Scottish Premiership 2021/22: Celtic’s flamboyant rotations beat Rangers – tactical analysis
The Old Firm derby is always the biggest clash in Scottish football. In this midweek, Celtic took on Rangers at Celtic Park in a potential title decider as the race has been very tight in these months. Giovanni van Bronckhorst’s side only had a two-point lead before the match and a draw would secure their position at the top. The result might make the difference because Ange Postecoglou’s men looked like a group of hungry wolves who swallowed the opponents within 45 minutes.
Celtic opted for a 4-3-3 formation as several players were out of the game, including the suspended Nir Bitton, unfit David Turnbull and Kyogo Furuhashi. But their young right-winger, Liel Abada improved greatly compared to September, he was a threat in this game; while Reo Hatate had a great first half and helped his team to kill the game.
Rangers also played in a 4-3-3 formation. The Manchester United loanee Amad Diallo quickly gained a position, starting as the right-winger but his performance was below par. The former academy player of Leicester City, Calvin Bassey, continued to start as a centre-back and paired up with Connor Goldson, but he played as the left-back since van Bronckhorst adjusted his tactics during the break.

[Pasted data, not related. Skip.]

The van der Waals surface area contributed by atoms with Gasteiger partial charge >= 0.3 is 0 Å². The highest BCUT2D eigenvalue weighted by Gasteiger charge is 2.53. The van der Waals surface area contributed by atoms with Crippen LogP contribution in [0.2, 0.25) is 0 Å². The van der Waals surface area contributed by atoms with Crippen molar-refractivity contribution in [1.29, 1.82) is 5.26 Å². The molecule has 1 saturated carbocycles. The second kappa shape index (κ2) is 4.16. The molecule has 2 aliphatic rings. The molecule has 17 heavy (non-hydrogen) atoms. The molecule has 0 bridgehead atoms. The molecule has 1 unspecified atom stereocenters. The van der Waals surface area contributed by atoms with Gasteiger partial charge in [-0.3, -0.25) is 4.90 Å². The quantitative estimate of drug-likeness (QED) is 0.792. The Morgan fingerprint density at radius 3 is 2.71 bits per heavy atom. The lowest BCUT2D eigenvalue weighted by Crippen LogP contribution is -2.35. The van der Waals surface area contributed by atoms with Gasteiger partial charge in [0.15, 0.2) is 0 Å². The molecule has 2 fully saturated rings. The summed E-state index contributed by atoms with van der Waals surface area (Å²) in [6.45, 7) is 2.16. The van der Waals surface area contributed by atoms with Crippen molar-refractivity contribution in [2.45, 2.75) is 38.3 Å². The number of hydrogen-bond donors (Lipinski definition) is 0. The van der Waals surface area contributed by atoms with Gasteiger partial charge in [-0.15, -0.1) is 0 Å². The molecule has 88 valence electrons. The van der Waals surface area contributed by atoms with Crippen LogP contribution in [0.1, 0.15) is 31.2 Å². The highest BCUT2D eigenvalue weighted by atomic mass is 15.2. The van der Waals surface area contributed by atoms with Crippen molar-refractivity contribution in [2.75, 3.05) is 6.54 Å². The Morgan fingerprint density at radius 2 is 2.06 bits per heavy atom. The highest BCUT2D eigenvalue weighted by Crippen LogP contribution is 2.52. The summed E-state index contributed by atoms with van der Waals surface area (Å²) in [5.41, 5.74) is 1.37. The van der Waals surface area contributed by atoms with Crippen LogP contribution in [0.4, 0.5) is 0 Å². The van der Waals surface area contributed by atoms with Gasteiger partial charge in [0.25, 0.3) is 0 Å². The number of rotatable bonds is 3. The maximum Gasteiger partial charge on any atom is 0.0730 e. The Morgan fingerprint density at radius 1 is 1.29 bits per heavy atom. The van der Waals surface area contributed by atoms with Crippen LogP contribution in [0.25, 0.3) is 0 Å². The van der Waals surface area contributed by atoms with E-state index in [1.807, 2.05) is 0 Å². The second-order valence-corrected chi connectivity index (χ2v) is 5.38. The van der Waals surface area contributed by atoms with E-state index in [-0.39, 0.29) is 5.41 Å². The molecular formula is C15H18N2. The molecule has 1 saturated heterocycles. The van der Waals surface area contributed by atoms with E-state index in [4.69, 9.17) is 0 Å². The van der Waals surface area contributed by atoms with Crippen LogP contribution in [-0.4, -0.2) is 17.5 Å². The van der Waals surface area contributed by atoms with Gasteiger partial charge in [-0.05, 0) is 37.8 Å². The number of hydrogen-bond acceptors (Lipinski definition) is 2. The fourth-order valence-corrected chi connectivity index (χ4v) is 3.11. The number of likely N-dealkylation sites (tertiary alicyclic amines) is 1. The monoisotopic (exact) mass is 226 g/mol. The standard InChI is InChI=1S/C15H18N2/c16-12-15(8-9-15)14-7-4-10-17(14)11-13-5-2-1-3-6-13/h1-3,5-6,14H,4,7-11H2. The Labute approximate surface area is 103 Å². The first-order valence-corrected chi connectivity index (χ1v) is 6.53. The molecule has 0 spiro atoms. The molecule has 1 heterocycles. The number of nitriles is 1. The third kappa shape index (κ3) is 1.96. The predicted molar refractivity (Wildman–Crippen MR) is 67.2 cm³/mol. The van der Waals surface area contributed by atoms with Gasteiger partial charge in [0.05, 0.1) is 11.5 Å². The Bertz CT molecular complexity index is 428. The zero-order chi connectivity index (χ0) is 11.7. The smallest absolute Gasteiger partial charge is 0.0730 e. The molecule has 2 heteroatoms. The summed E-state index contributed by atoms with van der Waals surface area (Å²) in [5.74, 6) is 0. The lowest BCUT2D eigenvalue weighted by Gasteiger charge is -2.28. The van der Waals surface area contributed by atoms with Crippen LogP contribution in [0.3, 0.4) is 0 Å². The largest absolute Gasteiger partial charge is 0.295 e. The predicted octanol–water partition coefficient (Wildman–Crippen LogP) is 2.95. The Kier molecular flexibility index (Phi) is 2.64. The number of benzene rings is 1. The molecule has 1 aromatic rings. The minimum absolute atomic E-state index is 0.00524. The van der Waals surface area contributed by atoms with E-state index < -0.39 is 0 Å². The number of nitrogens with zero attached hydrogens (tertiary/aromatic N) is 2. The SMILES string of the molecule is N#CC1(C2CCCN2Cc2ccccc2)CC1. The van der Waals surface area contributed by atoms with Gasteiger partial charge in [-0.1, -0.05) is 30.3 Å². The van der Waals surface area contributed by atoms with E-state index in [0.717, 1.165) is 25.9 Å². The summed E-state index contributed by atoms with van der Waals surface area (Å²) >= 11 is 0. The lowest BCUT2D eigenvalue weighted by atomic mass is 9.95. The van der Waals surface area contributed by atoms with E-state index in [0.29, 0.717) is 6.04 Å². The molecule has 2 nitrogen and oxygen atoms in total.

Unstoppable Celtic rotations
Intriguingly, the 4-3-3 formations on paper were a bit inaccurate as both sides ended up in different shapes. The positional tactics of Celtic were fluid, rotations were involved in the attack, and we better apply the terms and concepts to explain rather than formations. No matter how, the key was to let the ball runs to the correct space and the structures were established to generate dynamics, passing lanes, resulting in final third entries and chances to score.
Rangers did not defend in a 4-3-3 either. Instead, the right attacking midfielder, Scott Arfield would push higher to join the striker, forming a 4-4-2 shape with Glen Kamara and Joe Aribo as 6s to cover. Their wingers were defending deep and inside, part of the reason was the inverted Celtic full-backs dragged them in. Their PPDA in the first half was 13.37 and that shows they were not intense in the pressing. Against Celtic’s 2-1 shape in the centre, Rangers let the centre-backs play and mainly blocked the centre by narrowing the passing lanes, expecting the opponents would play around the block.
But this passive approach of Rangers also became an issue. Since van Bronckhorst’s side did not apply pressure to the ball, they were mostly reactive without possession and letting Celtic dictate the direction of the attack easily. Hence, most of the Celtic attacks in the first half were starting in the central third. Postecoglou’s side adopted a relatively conservative approach as they wished to obtain more control in this game.